It was time for a new adventure!
Glencoe was our destination where we stayed at the Kingshouse Hotel for two nights in one of their spacious Signature Rooms, including a private balcony with a stunning view of Buachaille Etive Mòr and the great Glencoe.
Glencoe is also written as Glen Coe. I’m not sure what’s correct, but I’ll use Glencoe in my posts. It is said to mean the ‘Glen of Weeping’, possibly because of the infamous Glencoe Massacre (National Trust for Scotland) in 1692.
I was still feeling tired after a recent positive result for coronavirus, it finally found us both after escaping it for so long. I was determined to not let it stop me as much as I could. Lucozade, paracetamol, excitement, and fresh air seemed to help boost my energy levels.
My main reason for visiting this stunning part of Scotland was that I had a personal mission to hike to the Lost Valley of Glencoe. It’s a place that has been on my ‘wish I could see with my own eyes’ list for around five years now. I was excited to be finally going to the Highlands of Scotland, and not just for the usual quick day trip.
We hit the road on a frosty Sunday morning around 10.30am, stopping off at the usual places whenever we go north.
Inveruglas, Loch Lomond
I always love a pit stop at Inveruglas on the banks of Loch Lomond, with a short walk to the An Ceann Mòr’ pyramid viewpoint (Loch Lomond & the Trossachs).
The viewpoint and paths around it share the most beautiful views of Loch Lomond. I noticed the steps at the top section of the viewing point was sealed off with fencing, but I could still step up to the middle section safely. I hope the structure is not too damaged and it will be fixed.
Even though it was only around noon, it felt later with the clouds covering any sunlight that was trying to shine through.
The next stop was the Green Welly Stop in Tyndrum for a browse around the gift shops. I was looking for Scottish gifts, then it was on the road again to the next beautiful viewpoint.
Loch Tulla viewpoint
Another must stop viewpoint on route is Loch Tulla. We arrived at the most wonderful time as well.
Rays of sunshine were bursting through the clouds like beams of lights from an alien spaceship that was about to manoeuvre through the clouds. I couldn’t believe what I was seeing, and in awe of Scotland’s weather putting on such a mesmerising dramatic show for us.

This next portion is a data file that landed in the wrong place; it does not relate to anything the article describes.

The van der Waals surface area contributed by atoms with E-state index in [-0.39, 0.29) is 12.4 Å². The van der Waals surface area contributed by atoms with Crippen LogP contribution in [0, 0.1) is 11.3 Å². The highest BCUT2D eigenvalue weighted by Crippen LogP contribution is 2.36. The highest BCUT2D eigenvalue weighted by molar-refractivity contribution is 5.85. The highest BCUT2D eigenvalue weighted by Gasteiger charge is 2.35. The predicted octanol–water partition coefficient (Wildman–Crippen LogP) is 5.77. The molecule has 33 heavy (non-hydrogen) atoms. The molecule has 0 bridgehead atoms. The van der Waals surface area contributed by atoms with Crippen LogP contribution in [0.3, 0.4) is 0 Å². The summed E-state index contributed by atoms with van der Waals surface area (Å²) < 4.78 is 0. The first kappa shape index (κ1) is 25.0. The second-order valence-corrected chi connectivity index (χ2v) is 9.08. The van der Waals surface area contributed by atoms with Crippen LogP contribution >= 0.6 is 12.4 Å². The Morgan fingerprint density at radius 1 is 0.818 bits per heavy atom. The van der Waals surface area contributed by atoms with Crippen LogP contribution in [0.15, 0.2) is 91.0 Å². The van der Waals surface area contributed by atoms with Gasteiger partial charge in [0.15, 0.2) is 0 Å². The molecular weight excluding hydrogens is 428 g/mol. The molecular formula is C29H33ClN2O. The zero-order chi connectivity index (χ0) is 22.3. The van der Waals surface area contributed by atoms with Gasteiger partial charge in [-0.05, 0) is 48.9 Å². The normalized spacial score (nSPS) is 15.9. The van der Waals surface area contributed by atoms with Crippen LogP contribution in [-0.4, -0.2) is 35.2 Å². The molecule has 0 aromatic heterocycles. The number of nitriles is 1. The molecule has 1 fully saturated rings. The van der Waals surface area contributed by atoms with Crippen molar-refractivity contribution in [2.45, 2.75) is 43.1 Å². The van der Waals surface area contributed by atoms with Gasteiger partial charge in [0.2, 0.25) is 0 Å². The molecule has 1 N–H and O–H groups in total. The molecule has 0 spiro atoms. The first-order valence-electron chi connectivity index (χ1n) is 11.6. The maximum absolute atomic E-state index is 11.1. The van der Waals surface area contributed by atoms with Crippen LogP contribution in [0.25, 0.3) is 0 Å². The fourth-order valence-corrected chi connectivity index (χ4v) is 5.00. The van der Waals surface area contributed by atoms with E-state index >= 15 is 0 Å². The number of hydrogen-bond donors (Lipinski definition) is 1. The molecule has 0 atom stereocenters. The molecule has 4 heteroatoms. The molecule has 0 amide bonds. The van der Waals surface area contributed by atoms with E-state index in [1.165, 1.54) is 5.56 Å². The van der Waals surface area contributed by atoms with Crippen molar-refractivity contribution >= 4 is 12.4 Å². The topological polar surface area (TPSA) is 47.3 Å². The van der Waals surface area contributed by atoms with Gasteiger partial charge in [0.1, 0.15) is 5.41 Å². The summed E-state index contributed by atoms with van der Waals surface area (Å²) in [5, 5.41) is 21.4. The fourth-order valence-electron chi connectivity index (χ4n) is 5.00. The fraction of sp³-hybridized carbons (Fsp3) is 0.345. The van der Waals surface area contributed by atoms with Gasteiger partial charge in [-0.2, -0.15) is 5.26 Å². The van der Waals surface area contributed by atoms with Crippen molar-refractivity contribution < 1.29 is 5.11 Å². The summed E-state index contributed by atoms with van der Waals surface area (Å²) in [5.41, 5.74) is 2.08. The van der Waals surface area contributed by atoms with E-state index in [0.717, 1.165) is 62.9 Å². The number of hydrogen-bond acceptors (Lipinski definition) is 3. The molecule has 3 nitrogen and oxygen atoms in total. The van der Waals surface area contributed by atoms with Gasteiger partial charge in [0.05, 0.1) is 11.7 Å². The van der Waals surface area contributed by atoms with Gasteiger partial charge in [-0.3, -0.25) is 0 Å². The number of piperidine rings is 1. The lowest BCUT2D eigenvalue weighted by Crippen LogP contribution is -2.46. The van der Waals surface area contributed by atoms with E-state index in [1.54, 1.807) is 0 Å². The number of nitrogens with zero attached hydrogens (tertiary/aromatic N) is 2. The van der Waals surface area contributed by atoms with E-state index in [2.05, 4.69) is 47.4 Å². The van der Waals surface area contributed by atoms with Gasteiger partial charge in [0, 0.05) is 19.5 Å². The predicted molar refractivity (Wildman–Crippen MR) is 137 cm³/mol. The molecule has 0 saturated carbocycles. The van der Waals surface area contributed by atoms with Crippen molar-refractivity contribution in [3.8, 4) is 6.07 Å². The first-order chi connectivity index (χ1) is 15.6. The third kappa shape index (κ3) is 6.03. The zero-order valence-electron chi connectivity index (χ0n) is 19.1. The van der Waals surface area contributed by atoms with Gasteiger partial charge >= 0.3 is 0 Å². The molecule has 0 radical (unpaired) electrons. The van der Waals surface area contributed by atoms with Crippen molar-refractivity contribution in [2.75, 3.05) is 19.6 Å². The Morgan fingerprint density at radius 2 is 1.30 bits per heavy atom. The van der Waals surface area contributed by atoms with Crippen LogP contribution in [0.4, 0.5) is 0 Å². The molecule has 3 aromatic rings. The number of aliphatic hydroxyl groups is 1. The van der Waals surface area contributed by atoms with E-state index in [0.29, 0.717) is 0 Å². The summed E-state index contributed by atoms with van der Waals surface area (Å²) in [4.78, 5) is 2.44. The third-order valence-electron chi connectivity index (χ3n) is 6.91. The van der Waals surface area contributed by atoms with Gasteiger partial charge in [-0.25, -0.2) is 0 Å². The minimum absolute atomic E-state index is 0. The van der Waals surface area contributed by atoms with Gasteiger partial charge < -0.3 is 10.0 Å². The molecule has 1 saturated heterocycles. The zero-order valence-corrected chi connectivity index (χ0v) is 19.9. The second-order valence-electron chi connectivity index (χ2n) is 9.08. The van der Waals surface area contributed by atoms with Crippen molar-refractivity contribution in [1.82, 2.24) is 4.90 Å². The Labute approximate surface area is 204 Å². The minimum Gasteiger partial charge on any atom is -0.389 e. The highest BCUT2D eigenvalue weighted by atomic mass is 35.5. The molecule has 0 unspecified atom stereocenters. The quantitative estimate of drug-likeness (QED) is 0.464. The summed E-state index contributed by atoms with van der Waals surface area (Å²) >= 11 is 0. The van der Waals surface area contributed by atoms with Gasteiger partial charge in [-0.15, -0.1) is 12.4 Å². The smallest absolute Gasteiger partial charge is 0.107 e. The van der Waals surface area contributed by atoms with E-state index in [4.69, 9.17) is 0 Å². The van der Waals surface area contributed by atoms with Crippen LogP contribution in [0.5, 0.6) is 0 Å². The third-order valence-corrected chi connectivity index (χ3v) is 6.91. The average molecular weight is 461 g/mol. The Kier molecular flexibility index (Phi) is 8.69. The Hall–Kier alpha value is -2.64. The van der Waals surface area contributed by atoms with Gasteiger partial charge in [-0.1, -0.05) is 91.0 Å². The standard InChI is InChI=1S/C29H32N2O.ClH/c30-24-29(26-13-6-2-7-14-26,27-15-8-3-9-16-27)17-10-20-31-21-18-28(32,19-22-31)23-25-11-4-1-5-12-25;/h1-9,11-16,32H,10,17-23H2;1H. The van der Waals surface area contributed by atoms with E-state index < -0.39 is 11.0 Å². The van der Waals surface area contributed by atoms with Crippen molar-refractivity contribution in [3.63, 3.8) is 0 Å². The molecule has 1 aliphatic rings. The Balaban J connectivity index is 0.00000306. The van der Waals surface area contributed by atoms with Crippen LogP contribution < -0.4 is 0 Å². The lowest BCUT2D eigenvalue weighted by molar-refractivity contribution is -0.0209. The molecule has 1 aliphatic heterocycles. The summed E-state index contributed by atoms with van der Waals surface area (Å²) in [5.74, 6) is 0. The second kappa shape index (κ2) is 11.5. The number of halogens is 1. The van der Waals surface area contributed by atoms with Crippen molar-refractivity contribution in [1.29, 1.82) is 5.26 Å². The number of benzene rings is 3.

Check-in at the hotel was from 3pm onwards, so we had time to stop off at the Three Sisters Car Park which was quieter than usual thankfully. We visited here one day in August, it was chock-a-block – which means really busy!
The peaks of Beinn Fhada, Gearr Aonach and Aonach Dubh (east to west) are the mountains that are known as the Three Sisters of Glencoe, but also known as Bidean Nam Bian (Walk Highlands). The mountains are difficult to pronounce and I feel ashamed I don’t know them by heart. If I was exploring the area more often I would hopefully learn to remember the names over time.
Ah, Glencoe, you’re as pretty as a painting!
The Kingshouse Hotel is a popular stopping place for people walking the West Highland Way where they can stay over in the Bunkhouse situated beside the hotel. The 1960s hotel extension was demolished, rebuilt, then reopened in 2019.
The original 18th century building below, which was the original Kingshouse Hotel and now called the Way Inn, has been refurbished. It joins on to the newer hotel and has a way in to the main hotel.
You can see what the original Kingshouse looked like at Canmore: Kingshouse Hotel. I love this 1880 photo of Kingshouse as you can still see part of the building that is still here today. The hotel may have changed, but the mountains surrounding it haven’t.
I wonder if the people who lived here 142 years ago were also in awe of the mountains every day. Did they think the mountains were unreachable dangerous places?
The Way Inn was closed when we visited, but I can imagine after a long day of walking it would be a welcomed sight for food, drink and to warm yourself beside a cosy fire.
It is my wish to walk the West Highland Way, but I need to make it happen. I am determined I will do it within the next few years and will try to channel into my old peaker strength when I used to be a member of My Peak Challenge. We both need to get back out walking regularly again to build up a reasonable fitness level to be able to walk 96 miles from Milngavie to Fort William.
After reading Sam Heughan’s recent book Waypoints (Amazon), it has inspired me to walk this before I reach an age when I can’t. The book is a wonderful read. It’s funny, inspiring, challenging, and magical.
We parked in the hotel car park and received a lovely welcome by lots of giggling ducks having a late lunch by their pond with a view. They were very cheery and made me laugh.
Video clip of the ducks
Watch a video clip of the ducks at the Kingshouse Hotel:
The Kinghouse Hotel is also known for deer wandering around the grounds.
Then all of a sudden a stag appeared in front of me at the car park. I stood still and didn’t approach him. He must have thought we had food to share, unless he was trying to steal the food the ducks were pecking away at. It’s now advised by the hotel not to feed any of the deer. You never know how they will react if you are close to them. And those antlers on the males could be dangerous.
It was unusual to see him so close, and not run away like most deer would when they see us humans. He didn’t hang around for long and moved on.
Video clip of a stag
Watch a video clip of a stag at the Kingshouse Hotel:
This was the perfect start to our visit, meeting the Kingshouse Hotel family before we even walked into the hotel.